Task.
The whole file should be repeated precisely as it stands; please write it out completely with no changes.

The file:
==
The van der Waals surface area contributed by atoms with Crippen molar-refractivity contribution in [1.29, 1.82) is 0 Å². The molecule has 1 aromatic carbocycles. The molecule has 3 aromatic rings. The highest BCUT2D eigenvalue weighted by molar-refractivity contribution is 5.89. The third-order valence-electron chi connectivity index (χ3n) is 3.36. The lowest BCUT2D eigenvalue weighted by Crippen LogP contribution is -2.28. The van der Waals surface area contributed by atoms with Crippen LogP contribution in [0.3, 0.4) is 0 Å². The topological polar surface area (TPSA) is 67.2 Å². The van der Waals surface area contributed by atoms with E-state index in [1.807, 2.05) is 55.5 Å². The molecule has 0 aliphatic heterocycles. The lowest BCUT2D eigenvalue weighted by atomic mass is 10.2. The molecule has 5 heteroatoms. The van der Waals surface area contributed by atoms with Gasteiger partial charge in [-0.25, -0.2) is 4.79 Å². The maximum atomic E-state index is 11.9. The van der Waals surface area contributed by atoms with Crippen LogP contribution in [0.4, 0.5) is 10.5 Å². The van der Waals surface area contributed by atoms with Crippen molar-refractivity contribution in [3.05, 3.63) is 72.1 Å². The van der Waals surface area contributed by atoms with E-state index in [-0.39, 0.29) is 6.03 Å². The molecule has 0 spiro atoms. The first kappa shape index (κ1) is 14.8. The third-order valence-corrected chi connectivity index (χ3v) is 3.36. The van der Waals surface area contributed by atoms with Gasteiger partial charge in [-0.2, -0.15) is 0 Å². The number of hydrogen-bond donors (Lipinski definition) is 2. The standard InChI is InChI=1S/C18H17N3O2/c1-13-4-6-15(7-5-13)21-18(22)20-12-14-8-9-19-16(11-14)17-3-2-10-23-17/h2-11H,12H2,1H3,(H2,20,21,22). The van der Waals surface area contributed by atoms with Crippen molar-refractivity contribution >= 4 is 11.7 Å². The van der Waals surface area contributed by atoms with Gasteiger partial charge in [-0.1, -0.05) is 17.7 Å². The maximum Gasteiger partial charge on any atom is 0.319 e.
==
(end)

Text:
The van der Waals surface area contributed by atoms with Crippen molar-refractivity contribution in [1.29, 1.82) is 0 Å². The molecule has 1 aromatic carbocycles. The molecule has 3 aromatic rings. The highest BCUT2D eigenvalue weighted by molar-refractivity contribution is 5.89. The third-order valence-electron chi connectivity index (χ3n) is 3.36. The lowest BCUT2D eigenvalue weighted by Crippen LogP contribution is -2.28. The van der Waals surface area contributed by atoms with Crippen LogP contribution in [0.3, 0.4) is 0 Å². The topological polar surface area (TPSA) is 67.2 Å². The van der Waals surface area contributed by atoms with E-state index in [1.807, 2.05) is 55.5 Å². The molecule has 0 aliphatic heterocycles. The lowest BCUT2D eigenvalue weighted by atomic mass is 10.2. The molecule has 5 heteroatoms. The van der Waals surface area contributed by atoms with Gasteiger partial charge in [-0.25, -0.2) is 4.79 Å². The maximum atomic E-state index is 11.9. The van der Waals surface area contributed by atoms with Crippen LogP contribution in [0.4, 0.5) is 10.5 Å². The van der Waals surface area contributed by atoms with Crippen molar-refractivity contribution in [3.05, 3.63) is 72.1 Å². The van der Waals surface area contributed by atoms with E-state index in [-0.39, 0.29) is 6.03 Å². The molecule has 0 spiro atoms. The first kappa shape index (κ1) is 14.8. The third-order valence-corrected chi connectivity index (χ3v) is 3.36. The van der Waals surface area contributed by atoms with Gasteiger partial charge in [-0.2, -0.15) is 0 Å². The number of hydrogen-bond donors (Lipinski definition) is 2. The standard InChI is InChI=1S/C18H17N3O2/c1-13-4-6-15(7-5-13)21-18(22)20-12-14-8-9-19-16(11-14)17-3-2-10-23-17/h2-11H,12H2,1H3,(H2,20,21,22). The van der Waals surface area contributed by atoms with Crippen molar-refractivity contribution >= 4 is 11.7 Å². The van der Waals surface area contributed by atoms with Gasteiger partial charge in [-0.1, -0.05) is 17.7 Å². The maximum Gasteiger partial charge on any atom is 0.319 e.